A stubborn young man with a checkered past tries to find his path at a U.S. Army base in the Arizona frontier.
Tucson is a dangerous place in 1871, brimming with thieves, whores and daily brawls among the Apache, entrepreneurial trailblazers and drunken U.S. soldiers. Nearby at Camp Bowie, Ned Thorne, the educated 17-year-old son of a Hartford shopkeeper, doesn’t quite fit in. Clearly running away from something, which he achingly alludes to in unfinished letters to his brother, Ned both fears and uses his violent temper, hoping it will prove his manhood to his elders, particularly his partner, a conniving man named Brickner. Ned becomes the assistant to the captain, and they form a tentative bond, finally revealing that Ned’s shame came from his brother’s accidental death, for which he has taken responsibility. Tragedy strikes when Apaches invade a nearby ranch, killing two men and kidnapping a woman. Upon investigation, Ned’s illiterate bunkmate steals the woman’s journal and bequeaths it to Ned, who quickly becomes engrossed in her story. Like Ned, the woman had fled her New England home, though the frontier was not what she expected—her betrothed died en route, and she became stuck in a loveless marriage to an Arizona rancher. Both the journal and a series of bloody squabbles with the Apache lead to an impromptu mission to save the woman, which takes the men into unchartered territory, results in a bloodbath and tests young Ned’s fortitude. After building suspense, the author abruptly abandons both his hero and his reader in the aftermath of battle. Nonetheless, Cobb, in his first novel since his debut (Crazy Heart, 1987), ably recreates the American frontier.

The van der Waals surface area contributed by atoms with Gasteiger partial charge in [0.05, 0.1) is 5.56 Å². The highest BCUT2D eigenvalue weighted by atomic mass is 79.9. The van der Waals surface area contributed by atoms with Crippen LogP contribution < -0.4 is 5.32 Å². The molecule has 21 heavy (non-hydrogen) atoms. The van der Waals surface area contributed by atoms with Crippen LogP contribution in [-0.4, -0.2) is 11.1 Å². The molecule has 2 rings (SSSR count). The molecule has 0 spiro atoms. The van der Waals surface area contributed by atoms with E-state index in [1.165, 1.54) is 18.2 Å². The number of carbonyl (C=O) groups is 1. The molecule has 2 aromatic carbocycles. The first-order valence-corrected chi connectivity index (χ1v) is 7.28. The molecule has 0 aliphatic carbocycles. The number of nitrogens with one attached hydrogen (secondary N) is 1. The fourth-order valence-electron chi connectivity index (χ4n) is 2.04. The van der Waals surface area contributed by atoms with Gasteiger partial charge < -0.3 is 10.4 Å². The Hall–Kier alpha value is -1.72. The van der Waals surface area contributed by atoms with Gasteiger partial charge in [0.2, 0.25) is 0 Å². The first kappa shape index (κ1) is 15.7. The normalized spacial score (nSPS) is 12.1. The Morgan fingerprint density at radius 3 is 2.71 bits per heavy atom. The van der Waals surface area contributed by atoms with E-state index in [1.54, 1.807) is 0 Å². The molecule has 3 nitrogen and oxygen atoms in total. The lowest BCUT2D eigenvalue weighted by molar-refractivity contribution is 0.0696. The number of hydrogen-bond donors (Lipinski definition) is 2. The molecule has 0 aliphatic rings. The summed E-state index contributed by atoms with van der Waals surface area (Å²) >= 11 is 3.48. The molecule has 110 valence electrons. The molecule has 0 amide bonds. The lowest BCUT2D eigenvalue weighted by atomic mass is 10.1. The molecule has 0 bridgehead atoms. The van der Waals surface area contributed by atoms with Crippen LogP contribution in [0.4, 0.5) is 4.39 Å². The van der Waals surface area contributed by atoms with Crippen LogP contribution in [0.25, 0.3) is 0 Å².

Tender and action-packed, a historical western with everything but the ending.